I am using Eco Flo Antique Gel in Saddle Tan color from Tandy, it is my favorite and I've been using it for as long as I've been doing leatherwork. It is water based and does not have any nasty smell. Put some gel on a piece of sheep wool and rub it in leather surface in circle motions. Take paper towel and wipe the excesses off. The gel will be absorbed fast and to wipe it off you might need to wet the paper towel. Do not use too much water, just enough to wipe the gel off. Leave the pieces to dry overnight.
Now dye the gussets and all those little pieces. I used Fiebing's Professional Oil Dye in Saddle tan. It will give darker color than the antique. Just take a piece of sheep wool and apply dye in circle motions. You can use a wool dauber for the shoulder strap. Little pieces are more manageable when they are not cut out of leather until they are fully dyed and finished. That is just my preferences, not a rule.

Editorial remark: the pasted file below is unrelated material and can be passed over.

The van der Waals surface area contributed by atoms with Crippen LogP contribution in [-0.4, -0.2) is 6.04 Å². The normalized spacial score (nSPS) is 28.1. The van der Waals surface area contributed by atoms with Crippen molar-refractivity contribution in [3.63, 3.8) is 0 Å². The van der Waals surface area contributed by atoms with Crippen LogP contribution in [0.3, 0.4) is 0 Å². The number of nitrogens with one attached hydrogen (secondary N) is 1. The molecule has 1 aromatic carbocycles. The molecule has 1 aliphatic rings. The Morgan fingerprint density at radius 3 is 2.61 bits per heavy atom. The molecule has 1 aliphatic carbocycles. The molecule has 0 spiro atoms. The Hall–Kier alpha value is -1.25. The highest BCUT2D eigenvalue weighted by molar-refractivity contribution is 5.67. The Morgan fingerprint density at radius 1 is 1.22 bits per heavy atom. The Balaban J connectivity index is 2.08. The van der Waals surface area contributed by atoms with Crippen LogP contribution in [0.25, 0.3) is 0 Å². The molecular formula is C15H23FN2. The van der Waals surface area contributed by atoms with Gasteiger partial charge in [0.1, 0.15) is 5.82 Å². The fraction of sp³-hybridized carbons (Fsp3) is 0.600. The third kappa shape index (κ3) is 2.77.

When everything is dyed and antiqued leave the pieces to dry overnight. Then take a clean piece of sheep wool and buff everything really well. If you are not sweating you are not doing it good enough.
Now use a piece of sheep wool and antique gel diluted with water quite a lot to tone the flesh side of the gussets and small pieces. Wet the wool really well and add some antique to it. Apply to the flesh side in circle motions. Let it dry.
Now apply acrylic finish to both sides of the gussets and small parts. Let it dry.
Step 6: Distress It
Now you need a few foam blocks of sandpaper (150-180 grid). When the leather is all dry rub it in circle motions on the grain side. Rub it well, rub it all. Tooling area, resisted (light) areas where the color is blended, you want to smooth it but don't overdo it. You don't want a smooth even tone, just kind of like one layer of color is rubbed off and another one is showing through from underneath. Like it is really an old and very much used bag. Go through all parts including the strap and everything. Rub everything well and always in circle motions. Use a shoe brush to brush the dust off the leather. Then use a sheep wool piece to buff the surface a bit to return that sheen.
Step 7: Condition the Leather